Pop music is getting sadder

Post written by Christian Jarrett (@psych_writer) for the BPS Research Digest.

Thursday, 23 April 2015

Men and boys with older sisters are less competitive

One of the longest-debated and most studied issues in psychology is whether and how our personalities are affected by our birth order and the sex of our siblings. A problem with much previous research is that it's depended on people self-reporting their own personality, or on siblings or parents providing the personality ratings. These ratings are prone to subjectivity and skewed by people's expectations about how, say, a younger sibling ought to behave.

A new study focused on one particular finding from this literature: the idea that men with older sisters are less competitive. To get round the subjectiveness of previous research, Hiroko Okudaira and her colleagues invited participants (135 high school students in an initial experiment; 232 university students in a follow-up) to complete a maze challenge or maths test under a so-called piece-rate payment system (they accrue modest points for each correct answer) then under a tournament system (a larger reward is available, but only if they beat the other people randomly assigned to their group). Crucially, in a later trial, the participants got to choose which system they would prefer to perform under: piece-rate or tournament.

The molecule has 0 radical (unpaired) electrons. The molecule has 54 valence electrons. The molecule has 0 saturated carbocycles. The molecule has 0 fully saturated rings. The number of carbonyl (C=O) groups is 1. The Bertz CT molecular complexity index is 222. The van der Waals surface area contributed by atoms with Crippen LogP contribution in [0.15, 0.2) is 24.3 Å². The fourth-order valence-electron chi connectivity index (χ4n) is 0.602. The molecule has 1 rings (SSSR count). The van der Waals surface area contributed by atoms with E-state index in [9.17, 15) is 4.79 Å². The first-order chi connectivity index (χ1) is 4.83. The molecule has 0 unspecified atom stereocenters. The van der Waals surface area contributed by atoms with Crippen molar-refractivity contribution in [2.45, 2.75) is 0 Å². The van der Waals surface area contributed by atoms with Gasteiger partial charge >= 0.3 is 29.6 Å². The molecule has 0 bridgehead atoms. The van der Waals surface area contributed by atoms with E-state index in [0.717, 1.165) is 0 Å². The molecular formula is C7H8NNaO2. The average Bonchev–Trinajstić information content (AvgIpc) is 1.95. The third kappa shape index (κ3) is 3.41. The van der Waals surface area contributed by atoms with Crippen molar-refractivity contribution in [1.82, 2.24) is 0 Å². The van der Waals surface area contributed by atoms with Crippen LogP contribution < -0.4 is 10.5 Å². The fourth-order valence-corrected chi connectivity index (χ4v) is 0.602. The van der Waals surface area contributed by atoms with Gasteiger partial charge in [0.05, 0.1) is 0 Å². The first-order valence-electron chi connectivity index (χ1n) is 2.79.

In the first experiment involving mazes and high-school students, the boys more often chose to enter a tournament system than girls (61 per cent vs. 23.4 per cent, respectively). But focusing only on those boys with an older sister, their rate of entry into the tournament option was much lower than other boys, at just 38 per cent. In the second experiment with uni students and maths problems, men again showed more competitiveness than women, but men with an older sister were 21 per cent less likely to enter the tournament option than other men.

The researchers found that these results held even after controlling for the influence of other potentially complicating traits such as risk-aversion and over-confidence. They did this by giving participants the chance to convert an earlier piece-rate trial into a tournament trial. Making this choice would reveal something about a person's risk-taking aversion, their confidence and so on, without involving competitiveness (because there was no prospect of actually performing again).

Why should boys and men with older sisters be less competitive? There are at least two complementary explanations: one has to do with "role assimilation", which describes the way people absorb some of the gender-stereotypical traits of their siblings. The other has to do with birth-order: later borns are often found to be less competitive than first borns (evolutionarily speaking, first borns are under more pressure to meet parental expectations and must then compete to defend their stakes against younger rivals).